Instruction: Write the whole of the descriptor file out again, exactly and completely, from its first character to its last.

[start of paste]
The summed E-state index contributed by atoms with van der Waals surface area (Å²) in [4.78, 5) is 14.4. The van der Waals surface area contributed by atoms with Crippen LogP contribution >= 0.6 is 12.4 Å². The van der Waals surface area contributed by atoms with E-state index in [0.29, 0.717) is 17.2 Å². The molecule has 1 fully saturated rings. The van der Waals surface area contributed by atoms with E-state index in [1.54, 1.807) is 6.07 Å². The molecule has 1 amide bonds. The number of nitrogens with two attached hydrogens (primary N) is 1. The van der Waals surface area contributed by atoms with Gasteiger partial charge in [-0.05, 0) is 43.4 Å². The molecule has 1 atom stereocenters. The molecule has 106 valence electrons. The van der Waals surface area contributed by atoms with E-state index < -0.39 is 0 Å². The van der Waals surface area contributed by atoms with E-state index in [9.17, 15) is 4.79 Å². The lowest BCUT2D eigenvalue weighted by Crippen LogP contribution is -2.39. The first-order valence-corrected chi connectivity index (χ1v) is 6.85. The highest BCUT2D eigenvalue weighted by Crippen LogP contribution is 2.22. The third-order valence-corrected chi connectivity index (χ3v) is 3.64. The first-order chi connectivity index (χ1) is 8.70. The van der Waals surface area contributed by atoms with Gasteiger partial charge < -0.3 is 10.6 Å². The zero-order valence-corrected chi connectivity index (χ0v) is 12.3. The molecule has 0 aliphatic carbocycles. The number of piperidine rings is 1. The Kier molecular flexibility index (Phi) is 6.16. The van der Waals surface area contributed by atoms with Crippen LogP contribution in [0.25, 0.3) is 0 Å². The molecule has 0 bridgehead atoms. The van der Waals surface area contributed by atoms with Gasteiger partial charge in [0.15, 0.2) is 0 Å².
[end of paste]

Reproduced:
The summed E-state index contributed by atoms with van der Waals surface area (Å²) in [4.78, 5) is 14.4. The van der Waals surface area contributed by atoms with Crippen LogP contribution >= 0.6 is 12.4 Å². The van der Waals surface area contributed by atoms with E-state index in [0.29, 0.717) is 17.2 Å². The molecule has 1 fully saturated rings. The van der Waals surface area contributed by atoms with E-state index in [1.54, 1.807) is 6.07 Å². The molecule has 1 amide bonds. The number of nitrogens with two attached hydrogens (primary N) is 1. The van der Waals surface area contributed by atoms with Gasteiger partial charge in [-0.05, 0) is 43.4 Å². The molecule has 1 atom stereocenters. The molecule has 106 valence electrons. The van der Waals surface area contributed by atoms with E-state index < -0.39 is 0 Å². The van der Waals surface area contributed by atoms with E-state index in [9.17, 15) is 4.79 Å². The lowest BCUT2D eigenvalue weighted by Crippen LogP contribution is -2.39. The first-order valence-corrected chi connectivity index (χ1v) is 6.85. The highest BCUT2D eigenvalue weighted by Crippen LogP contribution is 2.22. The third-order valence-corrected chi connectivity index (χ3v) is 3.64. The first-order chi connectivity index (χ1) is 8.70. The van der Waals surface area contributed by atoms with Gasteiger partial charge < -0.3 is 10.6 Å². The zero-order valence-corrected chi connectivity index (χ0v) is 12.3. The molecule has 0 aliphatic carbocycles. The number of piperidine rings is 1. The Kier molecular flexibility index (Phi) is 6.16. The van der Waals surface area contributed by atoms with Crippen LogP contribution in [0.25, 0.3) is 0 Å². The molecule has 0 bridgehead atoms. The van der Waals surface area contributed by atoms with Gasteiger partial charge in [0.15, 0.2) is 0 Å².